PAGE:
Podcast: Play in new window | Download (Duration: 42:13 — 48.3MB) | EmbedSubscribe: Android | Email | Google Podcasts | RSSIn this week’s Security Ledger Podcast (#84): The 1990s era Digital Millennium Copyright Act made it a crime to subvert copy protections in software and hardware. We speak with Cory Doctorow of the Electronic Frontier Foundation about his group’s efforts to win an exemption from that law for voice assistants like the Amazon Echo and Google Home. Also: February is Black History Month in the United States. We interview Corey Thomas, the Chief Executive Officer of the firm Rapid 7 about what it means to be a black man in the information security industry and about his path to the field.
Mobile applications used with two, popular home automation platforms by Wink and Insteon fail to protect user login information, leaving the devices vulnerable to hacking, a researcher at Rapid7 found.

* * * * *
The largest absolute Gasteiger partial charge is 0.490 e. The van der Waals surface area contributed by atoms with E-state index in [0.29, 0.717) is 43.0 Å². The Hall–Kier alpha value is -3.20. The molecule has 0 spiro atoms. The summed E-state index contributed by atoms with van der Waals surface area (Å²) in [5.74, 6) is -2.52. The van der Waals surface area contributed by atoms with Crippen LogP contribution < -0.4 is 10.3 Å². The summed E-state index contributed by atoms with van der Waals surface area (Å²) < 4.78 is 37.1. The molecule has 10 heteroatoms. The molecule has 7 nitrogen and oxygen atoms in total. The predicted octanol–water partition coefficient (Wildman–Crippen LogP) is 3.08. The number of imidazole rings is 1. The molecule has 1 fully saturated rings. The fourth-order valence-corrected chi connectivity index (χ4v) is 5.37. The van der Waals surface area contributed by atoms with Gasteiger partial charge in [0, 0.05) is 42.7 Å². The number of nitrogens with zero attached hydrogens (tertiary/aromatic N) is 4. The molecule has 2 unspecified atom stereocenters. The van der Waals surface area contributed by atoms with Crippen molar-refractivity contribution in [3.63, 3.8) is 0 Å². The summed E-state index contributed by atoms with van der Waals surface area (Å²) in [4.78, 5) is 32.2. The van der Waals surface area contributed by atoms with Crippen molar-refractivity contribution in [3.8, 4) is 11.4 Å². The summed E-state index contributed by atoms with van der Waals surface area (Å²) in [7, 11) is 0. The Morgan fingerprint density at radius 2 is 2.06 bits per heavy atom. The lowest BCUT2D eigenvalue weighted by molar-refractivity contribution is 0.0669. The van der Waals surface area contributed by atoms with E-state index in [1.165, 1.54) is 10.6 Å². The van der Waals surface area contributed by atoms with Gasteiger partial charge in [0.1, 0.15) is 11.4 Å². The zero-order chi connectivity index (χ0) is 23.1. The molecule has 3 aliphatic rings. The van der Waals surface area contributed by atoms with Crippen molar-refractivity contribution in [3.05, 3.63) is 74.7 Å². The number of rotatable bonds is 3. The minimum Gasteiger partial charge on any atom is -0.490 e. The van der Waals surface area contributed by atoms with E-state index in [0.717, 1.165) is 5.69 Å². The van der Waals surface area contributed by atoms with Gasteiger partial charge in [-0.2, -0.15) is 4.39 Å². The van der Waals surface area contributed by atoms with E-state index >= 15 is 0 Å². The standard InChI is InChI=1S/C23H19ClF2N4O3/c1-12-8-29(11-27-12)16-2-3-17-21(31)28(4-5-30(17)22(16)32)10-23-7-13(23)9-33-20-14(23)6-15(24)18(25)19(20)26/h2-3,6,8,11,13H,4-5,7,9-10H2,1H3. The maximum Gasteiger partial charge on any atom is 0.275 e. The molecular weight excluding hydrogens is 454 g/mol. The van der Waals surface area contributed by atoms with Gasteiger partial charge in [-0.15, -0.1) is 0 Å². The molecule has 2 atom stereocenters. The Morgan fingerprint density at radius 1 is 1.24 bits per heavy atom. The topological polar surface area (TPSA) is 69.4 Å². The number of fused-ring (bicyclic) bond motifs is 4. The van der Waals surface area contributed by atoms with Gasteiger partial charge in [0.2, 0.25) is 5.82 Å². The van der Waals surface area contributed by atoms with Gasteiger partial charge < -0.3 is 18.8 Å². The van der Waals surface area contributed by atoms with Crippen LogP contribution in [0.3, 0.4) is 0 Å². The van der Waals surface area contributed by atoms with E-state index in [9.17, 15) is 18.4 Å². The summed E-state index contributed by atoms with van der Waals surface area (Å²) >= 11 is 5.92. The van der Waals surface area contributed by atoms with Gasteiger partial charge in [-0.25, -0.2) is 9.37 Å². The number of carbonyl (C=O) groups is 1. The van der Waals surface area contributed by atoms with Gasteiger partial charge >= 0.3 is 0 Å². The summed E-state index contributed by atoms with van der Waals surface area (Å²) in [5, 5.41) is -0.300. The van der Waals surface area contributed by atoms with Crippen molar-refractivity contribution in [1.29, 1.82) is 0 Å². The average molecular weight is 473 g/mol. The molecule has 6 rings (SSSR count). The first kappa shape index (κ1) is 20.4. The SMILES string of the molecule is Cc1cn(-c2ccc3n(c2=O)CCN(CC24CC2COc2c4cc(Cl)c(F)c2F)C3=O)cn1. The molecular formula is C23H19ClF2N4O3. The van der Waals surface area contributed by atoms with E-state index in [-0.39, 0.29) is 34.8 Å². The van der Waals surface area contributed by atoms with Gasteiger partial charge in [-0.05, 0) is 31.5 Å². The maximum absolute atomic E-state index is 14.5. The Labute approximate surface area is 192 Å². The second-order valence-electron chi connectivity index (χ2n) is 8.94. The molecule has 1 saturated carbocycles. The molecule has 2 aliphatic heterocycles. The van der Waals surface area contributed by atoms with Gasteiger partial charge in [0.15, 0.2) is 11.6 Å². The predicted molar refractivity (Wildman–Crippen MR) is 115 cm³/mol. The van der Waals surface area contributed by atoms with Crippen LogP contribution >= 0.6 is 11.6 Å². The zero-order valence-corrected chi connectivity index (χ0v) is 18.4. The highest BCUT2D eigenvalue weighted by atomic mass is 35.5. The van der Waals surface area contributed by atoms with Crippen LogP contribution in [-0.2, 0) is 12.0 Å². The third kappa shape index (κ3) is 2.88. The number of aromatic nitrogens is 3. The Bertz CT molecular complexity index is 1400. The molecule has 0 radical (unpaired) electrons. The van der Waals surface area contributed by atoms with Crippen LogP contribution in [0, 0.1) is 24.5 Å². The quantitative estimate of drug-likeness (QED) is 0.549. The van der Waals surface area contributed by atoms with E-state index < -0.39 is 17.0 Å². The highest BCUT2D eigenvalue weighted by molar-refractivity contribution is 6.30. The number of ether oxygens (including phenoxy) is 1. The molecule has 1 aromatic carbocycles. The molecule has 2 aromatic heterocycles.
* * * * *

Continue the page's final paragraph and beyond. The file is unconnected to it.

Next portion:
In-brief: Rapid7 said it found a number of flaws that leaked data on users of collaboration technology by Fuze. In an increasingly common finding: poorly secured cloud resources, not the handsets, were the problem.
In-brief: research into GPS tracking devices used by the government of Columbia to help protect journalists and activists reveal a raft of serious security and privacy holes: more evidence of endemic insecurity in the connected device space.
In-brief: The Metasploit Framework has a new extension to test for wireless devices that communicate over radio frequency (RF), Bluetooth and other protocols.